The euthanized sea lion, branded with a C265, has gained
some notoriety over the years. The male California was trapped
and weighed near Astoria, Ore., near the river mouth on March
6, 2007, tipping the scales at 560 pounds. After 2 ½ months
spent mostly below the dam, C265 appeared again at Astoria,
where he was trapped and weighed again. The result -- 1,043
pounds, a gain of 483 pounds.
C265 has been spotted at the dam during all eight years of
the ongoing Corps study. Through 2007 observers had documented
C265's take of 102 salmon, the second most among the 151
California sea lions on an initial list of animals qualifying
for removal. During his first six annual trips upriver he was
spotted at the dam on 147 different days.
Last year spring observers saw C265 at the dam on 50 days
and he was seen to take at least 82 salmonids (plus one
unknown and one lamprey).
The big pinniped is unusual in that he left Bonneville in
the late spring, as all of the sea lions do, but returned at
the end of the summer. The visiting animals are all males that
forage northward before returning southward for the summertime
breeding season on the Channel Islands off the Southern
Many return to Astoria at the mouth of the river at
summer's end but few travel back up to the dam before late
C265 was seen last year at Bonneville on Sept. 19, and was
present on at least 41 of 46 days observed between then and
Dec. 31. During that time, he was seen to take at least 19
salmonids plus six coho plus two steelhead plus five fish of
unknown species. Since Jan. 1, he was seen on 16 days and seen
to taking four steelhead, two shad, and on fish of unknown
species, according to researchers. His is the first documented
take of fall chinook salmon at the dam.
The other captured animal, C635, has been observed at the
dam in the springtime for five straight years. He was observed
taking 67 salmon during his first three visits. He was spotted
at the dam on 83 different days from 2005-2007.
C635 was present at the dam for 35 days last year and seen
taking 37 salmonids and five unknown fish. This year, he has
been at the dam for 35 days and was seen to take six.
Stansell notes that the predation totals represent only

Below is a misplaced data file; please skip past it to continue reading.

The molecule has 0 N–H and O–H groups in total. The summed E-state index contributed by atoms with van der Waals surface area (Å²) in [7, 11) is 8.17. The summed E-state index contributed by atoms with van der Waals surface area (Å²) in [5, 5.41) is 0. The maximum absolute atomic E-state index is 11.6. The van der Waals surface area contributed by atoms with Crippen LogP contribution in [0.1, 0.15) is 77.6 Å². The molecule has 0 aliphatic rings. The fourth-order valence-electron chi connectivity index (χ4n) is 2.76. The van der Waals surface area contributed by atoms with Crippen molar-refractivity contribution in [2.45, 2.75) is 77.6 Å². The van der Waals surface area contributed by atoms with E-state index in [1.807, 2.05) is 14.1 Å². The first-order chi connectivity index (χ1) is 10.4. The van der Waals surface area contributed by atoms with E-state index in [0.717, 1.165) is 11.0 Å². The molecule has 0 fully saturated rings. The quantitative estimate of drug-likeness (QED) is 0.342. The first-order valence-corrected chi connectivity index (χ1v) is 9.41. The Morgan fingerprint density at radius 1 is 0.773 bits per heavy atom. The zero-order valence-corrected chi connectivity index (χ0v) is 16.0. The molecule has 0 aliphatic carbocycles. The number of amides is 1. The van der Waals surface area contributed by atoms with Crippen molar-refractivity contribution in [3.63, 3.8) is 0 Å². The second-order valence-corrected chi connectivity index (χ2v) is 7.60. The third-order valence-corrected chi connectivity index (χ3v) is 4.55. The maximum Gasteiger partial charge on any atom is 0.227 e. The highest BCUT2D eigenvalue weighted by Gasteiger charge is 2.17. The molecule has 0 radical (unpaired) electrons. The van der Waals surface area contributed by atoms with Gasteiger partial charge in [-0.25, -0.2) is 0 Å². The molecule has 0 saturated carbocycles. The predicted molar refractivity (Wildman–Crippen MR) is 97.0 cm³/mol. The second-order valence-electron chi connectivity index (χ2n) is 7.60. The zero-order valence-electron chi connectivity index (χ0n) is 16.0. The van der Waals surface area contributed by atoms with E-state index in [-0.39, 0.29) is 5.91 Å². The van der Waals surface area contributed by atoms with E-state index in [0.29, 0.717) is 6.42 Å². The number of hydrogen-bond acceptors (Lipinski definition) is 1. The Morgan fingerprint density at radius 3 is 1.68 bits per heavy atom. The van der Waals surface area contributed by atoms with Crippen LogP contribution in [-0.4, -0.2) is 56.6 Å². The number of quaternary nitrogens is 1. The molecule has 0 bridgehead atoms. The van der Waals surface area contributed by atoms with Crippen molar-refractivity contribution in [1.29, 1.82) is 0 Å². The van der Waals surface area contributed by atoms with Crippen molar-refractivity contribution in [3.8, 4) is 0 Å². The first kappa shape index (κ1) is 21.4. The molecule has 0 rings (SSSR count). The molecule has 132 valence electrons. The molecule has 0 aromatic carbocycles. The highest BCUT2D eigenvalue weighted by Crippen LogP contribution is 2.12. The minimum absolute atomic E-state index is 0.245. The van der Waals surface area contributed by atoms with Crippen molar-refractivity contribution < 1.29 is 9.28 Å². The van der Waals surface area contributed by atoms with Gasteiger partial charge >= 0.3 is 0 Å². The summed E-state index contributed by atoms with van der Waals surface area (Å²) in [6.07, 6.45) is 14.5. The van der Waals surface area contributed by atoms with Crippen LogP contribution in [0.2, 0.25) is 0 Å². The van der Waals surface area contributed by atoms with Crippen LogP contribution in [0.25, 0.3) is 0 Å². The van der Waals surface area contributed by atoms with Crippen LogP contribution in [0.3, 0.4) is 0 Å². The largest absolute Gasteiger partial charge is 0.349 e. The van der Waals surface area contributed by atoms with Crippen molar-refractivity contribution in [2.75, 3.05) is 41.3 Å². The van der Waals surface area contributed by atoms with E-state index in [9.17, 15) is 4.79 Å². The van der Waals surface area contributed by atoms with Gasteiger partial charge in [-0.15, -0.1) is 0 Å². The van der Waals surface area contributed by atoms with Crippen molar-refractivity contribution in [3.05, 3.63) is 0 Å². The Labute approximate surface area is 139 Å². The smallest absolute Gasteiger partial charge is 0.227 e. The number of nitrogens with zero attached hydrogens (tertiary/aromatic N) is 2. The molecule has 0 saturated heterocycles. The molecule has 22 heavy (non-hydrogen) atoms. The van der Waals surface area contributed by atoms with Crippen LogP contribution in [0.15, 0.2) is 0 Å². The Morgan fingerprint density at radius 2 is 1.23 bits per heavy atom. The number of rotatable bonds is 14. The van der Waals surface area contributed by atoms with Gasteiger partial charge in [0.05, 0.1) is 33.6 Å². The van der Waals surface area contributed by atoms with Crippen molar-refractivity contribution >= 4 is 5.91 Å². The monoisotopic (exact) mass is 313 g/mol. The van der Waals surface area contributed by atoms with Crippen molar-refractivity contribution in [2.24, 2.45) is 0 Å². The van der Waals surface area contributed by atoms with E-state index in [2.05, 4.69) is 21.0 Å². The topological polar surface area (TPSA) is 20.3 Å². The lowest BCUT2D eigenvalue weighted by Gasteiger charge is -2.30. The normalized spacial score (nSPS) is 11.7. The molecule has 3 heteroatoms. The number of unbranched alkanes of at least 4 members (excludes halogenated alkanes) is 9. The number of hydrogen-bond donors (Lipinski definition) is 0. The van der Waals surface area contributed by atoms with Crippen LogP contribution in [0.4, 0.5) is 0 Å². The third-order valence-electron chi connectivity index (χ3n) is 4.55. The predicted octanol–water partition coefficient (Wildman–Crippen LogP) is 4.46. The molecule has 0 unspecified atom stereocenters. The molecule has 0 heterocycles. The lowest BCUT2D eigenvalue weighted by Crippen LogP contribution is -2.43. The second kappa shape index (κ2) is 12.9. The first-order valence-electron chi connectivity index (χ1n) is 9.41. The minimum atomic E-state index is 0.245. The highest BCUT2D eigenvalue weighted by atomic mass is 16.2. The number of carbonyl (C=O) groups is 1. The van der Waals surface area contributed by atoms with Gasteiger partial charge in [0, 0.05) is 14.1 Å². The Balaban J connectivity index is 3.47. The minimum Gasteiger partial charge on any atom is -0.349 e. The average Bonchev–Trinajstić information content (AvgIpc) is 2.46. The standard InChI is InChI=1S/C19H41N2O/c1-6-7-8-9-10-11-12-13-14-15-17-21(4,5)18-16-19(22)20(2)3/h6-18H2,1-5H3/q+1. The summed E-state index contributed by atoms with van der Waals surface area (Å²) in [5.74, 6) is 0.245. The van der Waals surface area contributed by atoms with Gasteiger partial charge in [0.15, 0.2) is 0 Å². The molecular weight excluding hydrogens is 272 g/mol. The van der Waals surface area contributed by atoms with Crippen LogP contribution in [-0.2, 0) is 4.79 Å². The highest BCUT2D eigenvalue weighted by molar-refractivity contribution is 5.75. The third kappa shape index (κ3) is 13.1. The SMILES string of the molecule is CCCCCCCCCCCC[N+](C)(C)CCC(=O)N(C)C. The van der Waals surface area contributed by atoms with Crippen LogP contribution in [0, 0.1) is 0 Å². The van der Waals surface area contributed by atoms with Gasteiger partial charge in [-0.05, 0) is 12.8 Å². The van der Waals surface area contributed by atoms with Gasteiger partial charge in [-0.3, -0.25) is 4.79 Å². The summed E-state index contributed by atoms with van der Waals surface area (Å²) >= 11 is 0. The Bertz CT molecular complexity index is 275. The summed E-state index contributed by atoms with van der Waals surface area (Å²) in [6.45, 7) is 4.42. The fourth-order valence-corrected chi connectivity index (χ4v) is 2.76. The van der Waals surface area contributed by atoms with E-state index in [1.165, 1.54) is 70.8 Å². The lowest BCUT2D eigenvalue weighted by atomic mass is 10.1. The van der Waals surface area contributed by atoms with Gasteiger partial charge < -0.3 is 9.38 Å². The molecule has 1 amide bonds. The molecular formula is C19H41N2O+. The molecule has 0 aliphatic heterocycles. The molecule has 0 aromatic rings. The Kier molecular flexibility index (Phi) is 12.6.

observed take. And many times observers cannot attribute a
specific catch to a specific individual if they do not show
the brands or move so far downstream with the catch that they
cannot be identified. So take totals are minimums only.
Washington, Oregon and Idaho, late in 2007 applied to the
federal government for authority to remove some of the
California sea lions because of growing impacts on migrating
salmon and steelhead. Five of the steelhead and chinook salmon
stocks forging upriver to spawn in springtime are listed under
the Endangered Species Act.
NOAA Fisheries Service in March 2008 granted the authority
under Section 120 of the Marine Mammal Protection, which
allows the lethal removal of "individually identifiable
pinnipeds which are having a significant negative impact on
the decline or recovery of salmonid fishery stocks."
The section was added to the act in 1994 in response to a
situation at Ballard Locks in Seattle, where California sea
lions had been documented taking up to 65 percent of the
annual return of adult winter steelhead in the Lake Washington
Section 120 authority was granted to the WDFW to capture
three predatory sea lions and transfer them to Sea World in
May 1996. No sea lions were lethally removed from the locks.
C265 is the first sea lion to be lethally removed under
Section 120 authority. Last spring Washington and Oregon
wildlife managers captured seven California sea lions for
relocation to zoological facilities. Six sea lions have been
flown to SeaWorld facilities in Orlando, Fla., and San
One of the animals died when it failed to resume breathing
after being sedated for a health examination. The sea lion
dubbed B198 weighed 1,452 pounds, a record among California
sea lions catalogued by researchers and nearly double the
average weight of an adult male. He exhibited the same viral
infection as the two animals trapped this year.
Trapping efforts were ended when six marine mammals were
found May 4 in two closed floating traps below dam. The traps
doors had been accidentally triggered overnight, trapping the
animals inside. A necropsy performed on the animals concluded
that the sea lions died of overheating.
The NOAA decision granting Section 120 authority has been
challenged in federal court by the Humane Society of the
United States. A U.S. District Court in November upheld the
decision. Briefing in an appeal of the district court opinion
is about to begin. HSUS asked the United States Court of
Appeals for the Ninth Circuit for a stay the trapping
activities while the appeal is being heard, but the request
was denied Feb. 26.